A majority of the members of the Williamsburg-James City County School Board stood by the decision to reopen the schools virtually for the first nine weeks.
Board member James Beers was absent at the Tuesday meeting — his home lost power during Tropical Storm Isaias.
Many of the parents who called in during the public comment section did not support online learning for the first nine weeks with a few citing data from the Centers for Disease Control and Prevention and the American Academy of Pediatrics.
Some questioned how a few hours of remote learning could make up for seven-plus hours of in-person, traditional instruction. Others offered suggestions, such as having hybrid classes for high schoolers or limiting the number of classes for high schoolers from eight to four and having semester classes instead of year-long classes.
Teachers who commented were thankful for the decision do work remotely.
“Our common goal this year is to get every student back to school,” said WJCC Public Schools Superintendent Olwen Herron. ”It is heartbreaking not to see our students in person but based on the guidance from the Virginia Department of Health and Peninsula Health District, I believe its the best decision at this time.”
Representatives from the Virginia Department of Health and the Peninsula Health District were not available to show local data to the board because of a family health emergency, Herron said. No staff member was available as a replacement because of the storm.
Instead, school board members heard from Carrie Dolan, a spatial epidemiologist and assistant professor at William & Mary, who provided health data from other countries including China, Iceland and South Korea about COVID-19 impacts on education.
Dolan showed the board University of Virginia models of the COVID-19 spread since she could not comment on local numbers since she was not aware and is not part of the PHD’s efforts.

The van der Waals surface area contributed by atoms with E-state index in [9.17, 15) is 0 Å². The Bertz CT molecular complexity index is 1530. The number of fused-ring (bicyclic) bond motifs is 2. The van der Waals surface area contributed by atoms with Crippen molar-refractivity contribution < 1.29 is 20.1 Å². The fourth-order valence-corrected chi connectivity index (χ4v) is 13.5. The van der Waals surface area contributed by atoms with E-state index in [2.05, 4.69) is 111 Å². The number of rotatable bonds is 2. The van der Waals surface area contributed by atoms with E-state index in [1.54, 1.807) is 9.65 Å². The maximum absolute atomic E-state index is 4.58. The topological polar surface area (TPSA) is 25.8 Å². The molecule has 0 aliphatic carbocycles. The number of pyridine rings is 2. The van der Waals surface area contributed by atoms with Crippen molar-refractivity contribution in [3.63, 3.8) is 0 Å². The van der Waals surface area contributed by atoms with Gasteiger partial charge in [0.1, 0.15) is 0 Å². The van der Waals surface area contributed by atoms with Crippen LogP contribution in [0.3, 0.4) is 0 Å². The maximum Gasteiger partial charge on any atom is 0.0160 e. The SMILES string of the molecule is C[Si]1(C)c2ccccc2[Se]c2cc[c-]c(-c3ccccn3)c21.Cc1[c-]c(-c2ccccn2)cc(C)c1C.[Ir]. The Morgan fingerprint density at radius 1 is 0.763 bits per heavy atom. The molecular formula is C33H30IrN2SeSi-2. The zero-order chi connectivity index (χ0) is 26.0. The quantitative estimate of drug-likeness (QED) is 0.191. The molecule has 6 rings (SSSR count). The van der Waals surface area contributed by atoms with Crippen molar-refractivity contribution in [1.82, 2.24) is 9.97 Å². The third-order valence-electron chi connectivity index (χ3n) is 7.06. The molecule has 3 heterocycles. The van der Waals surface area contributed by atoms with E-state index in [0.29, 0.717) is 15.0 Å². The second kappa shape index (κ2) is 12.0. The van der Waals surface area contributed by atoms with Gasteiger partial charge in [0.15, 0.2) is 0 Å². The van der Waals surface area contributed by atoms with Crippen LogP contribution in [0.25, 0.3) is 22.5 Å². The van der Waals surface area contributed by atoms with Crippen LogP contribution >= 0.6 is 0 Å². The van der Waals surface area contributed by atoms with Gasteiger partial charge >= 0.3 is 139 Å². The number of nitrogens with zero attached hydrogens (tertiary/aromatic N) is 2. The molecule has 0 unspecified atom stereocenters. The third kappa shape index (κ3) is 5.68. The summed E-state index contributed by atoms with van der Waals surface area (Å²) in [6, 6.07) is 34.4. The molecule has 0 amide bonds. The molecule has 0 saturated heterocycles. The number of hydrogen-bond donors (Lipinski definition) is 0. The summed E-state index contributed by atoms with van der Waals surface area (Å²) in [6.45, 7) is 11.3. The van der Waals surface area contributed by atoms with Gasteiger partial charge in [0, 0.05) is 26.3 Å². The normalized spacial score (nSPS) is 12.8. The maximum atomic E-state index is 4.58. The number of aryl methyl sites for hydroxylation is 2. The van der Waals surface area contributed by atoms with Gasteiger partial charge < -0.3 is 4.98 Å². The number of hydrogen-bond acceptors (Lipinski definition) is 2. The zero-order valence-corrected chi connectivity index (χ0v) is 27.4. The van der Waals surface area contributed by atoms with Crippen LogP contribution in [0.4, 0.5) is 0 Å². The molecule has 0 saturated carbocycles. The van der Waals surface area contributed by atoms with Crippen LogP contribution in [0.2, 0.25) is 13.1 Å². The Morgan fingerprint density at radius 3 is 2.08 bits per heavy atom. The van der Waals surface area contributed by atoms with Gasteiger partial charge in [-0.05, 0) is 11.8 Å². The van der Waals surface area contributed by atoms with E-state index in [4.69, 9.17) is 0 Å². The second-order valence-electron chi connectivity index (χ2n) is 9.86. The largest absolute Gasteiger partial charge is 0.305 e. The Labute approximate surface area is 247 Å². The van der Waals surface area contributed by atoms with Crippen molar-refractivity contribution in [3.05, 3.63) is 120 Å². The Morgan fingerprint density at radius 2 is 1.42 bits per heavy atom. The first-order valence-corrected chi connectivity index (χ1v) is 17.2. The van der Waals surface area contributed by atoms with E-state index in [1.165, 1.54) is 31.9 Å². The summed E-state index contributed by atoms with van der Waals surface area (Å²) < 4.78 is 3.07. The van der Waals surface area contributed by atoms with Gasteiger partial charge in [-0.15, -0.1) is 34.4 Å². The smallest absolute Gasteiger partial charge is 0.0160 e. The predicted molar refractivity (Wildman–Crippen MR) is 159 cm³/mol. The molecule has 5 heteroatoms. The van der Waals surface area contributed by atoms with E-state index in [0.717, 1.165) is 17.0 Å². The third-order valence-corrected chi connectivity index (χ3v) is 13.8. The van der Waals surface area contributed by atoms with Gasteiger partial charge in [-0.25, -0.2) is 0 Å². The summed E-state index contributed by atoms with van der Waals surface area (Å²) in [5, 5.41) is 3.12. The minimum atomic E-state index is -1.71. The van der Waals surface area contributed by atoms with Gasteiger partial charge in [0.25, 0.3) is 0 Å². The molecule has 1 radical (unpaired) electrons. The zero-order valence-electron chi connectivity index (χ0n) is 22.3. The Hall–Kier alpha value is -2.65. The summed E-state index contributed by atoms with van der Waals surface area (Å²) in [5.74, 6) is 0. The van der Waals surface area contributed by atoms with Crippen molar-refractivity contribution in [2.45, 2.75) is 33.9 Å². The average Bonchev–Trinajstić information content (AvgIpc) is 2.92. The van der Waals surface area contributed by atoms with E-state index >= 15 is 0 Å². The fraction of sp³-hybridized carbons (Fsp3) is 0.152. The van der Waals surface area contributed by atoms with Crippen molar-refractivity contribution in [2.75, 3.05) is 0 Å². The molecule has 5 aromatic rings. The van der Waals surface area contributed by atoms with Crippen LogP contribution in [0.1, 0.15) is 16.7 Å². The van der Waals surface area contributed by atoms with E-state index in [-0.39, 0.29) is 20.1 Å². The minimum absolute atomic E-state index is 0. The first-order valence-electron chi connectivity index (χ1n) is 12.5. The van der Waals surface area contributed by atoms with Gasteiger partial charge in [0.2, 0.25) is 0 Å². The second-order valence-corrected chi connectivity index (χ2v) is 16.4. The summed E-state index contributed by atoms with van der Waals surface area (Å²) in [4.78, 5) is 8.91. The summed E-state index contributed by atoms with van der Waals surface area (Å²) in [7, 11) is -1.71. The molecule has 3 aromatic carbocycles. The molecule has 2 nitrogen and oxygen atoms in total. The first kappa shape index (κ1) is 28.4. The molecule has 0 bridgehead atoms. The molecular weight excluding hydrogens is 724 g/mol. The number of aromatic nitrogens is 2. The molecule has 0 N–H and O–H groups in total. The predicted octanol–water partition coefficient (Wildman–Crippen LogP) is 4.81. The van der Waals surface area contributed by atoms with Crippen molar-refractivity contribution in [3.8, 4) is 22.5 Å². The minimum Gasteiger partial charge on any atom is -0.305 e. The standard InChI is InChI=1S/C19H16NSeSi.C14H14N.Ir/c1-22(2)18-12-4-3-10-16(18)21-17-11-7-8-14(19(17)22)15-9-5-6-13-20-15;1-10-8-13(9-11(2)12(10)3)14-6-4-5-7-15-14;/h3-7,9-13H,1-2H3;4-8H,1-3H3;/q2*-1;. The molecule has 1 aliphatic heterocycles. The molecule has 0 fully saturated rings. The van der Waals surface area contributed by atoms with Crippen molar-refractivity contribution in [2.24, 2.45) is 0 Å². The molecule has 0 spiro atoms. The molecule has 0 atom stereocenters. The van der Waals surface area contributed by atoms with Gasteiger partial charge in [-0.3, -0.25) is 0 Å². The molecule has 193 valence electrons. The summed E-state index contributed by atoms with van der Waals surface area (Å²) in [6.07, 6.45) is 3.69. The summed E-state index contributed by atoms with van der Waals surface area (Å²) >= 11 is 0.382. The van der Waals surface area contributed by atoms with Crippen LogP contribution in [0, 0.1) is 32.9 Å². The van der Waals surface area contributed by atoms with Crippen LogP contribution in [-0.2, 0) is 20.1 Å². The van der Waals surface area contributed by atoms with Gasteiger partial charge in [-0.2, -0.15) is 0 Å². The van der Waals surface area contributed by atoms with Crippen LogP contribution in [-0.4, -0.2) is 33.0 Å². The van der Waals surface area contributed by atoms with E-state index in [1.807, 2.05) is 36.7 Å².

Herron said VDH had determined the Historic Triangle had a substantial level of community transmission and the recommendation was remote learning as the primary method of instruction and limiting in-person instruction to the most vulnerable students.
Herron noted the school has not gone through the 35 percent of teachers who requested accommodations for the school — about 25 percent are considered high risk. The plans was to reopen the school slowly to make teachers more comfortable with in-person learning first through smaller groups of students.
Several board members asked Dolan’s thoughts on the decision to reopen with remote learning for the first nine weeks.
“It’s not that we are not saying it’s not safe right now, we’re just saying that we have no conclusive information that points us in a right direction yet and that we have some very good pieces of data that are coming together,” Dolan said. “The global data, the national data, and the local data, give us some information we can work with but we’re still getting together all of the rest of the pieces of information that we need to decide if it’s all safe for not only the students but for the staff as well.”
Sean Walker, assistant superintendent for school leadership, said all students will receive a device for remote learning — tablets for students in kindergarten through second grade; laptops for third through 12th graders.
The devices have been ordered and if they do not arrive in time, the schools will provide backup learning paths, he said.
The district will also have a mixture of live and independent instruction for students and teachers will record and post live instruction to accommodate students schedules.
Teachers are expected to teach students Monday through Thursday. Fridays will be used for mix of emotional support for students and staff, follow-up activities for classes and remediation as needed.
The Special Education department is working on plans for in-person students including those with disabilities and in the Bright Beginnings program, Walker said.
Walker said 3,000 students, or about 25 percent of the student population, has signed up for the virtual learning academy available on StudentVUE, and parents can access their children’s attendance, grades and overall progress through ParentVUE.
More updates about the plan will be provided through virtual open houses and other updates to parents.
WiFi access for families in communities will be discussed at the next school board meeting. As for students and families with IEP plans, case managers will reach out to parents, Herron said.
School board comments
Jim Kelly and several of the other board members want classes to be in-person but support the superintendent’s decision.
“I want to open up school five days a week, I want extra classes,” he said. “I want all those things we took for granted last year and even six months ago –––that’s just not what we can do here.”
Board member Greg Dowell wanted school to reopen in Path 3. While he supports Herron and understands it’s an administration decision, he suggested in the future the board take a look about the policy and take on more responsibility with issues like this.
“I think shackling us to nine weeks is not only to be exhausting…we are going to lose so many underprivileged and underrepresented students in our community,” Dowell said. “I am concerned for our community…there is a great divide in this.”
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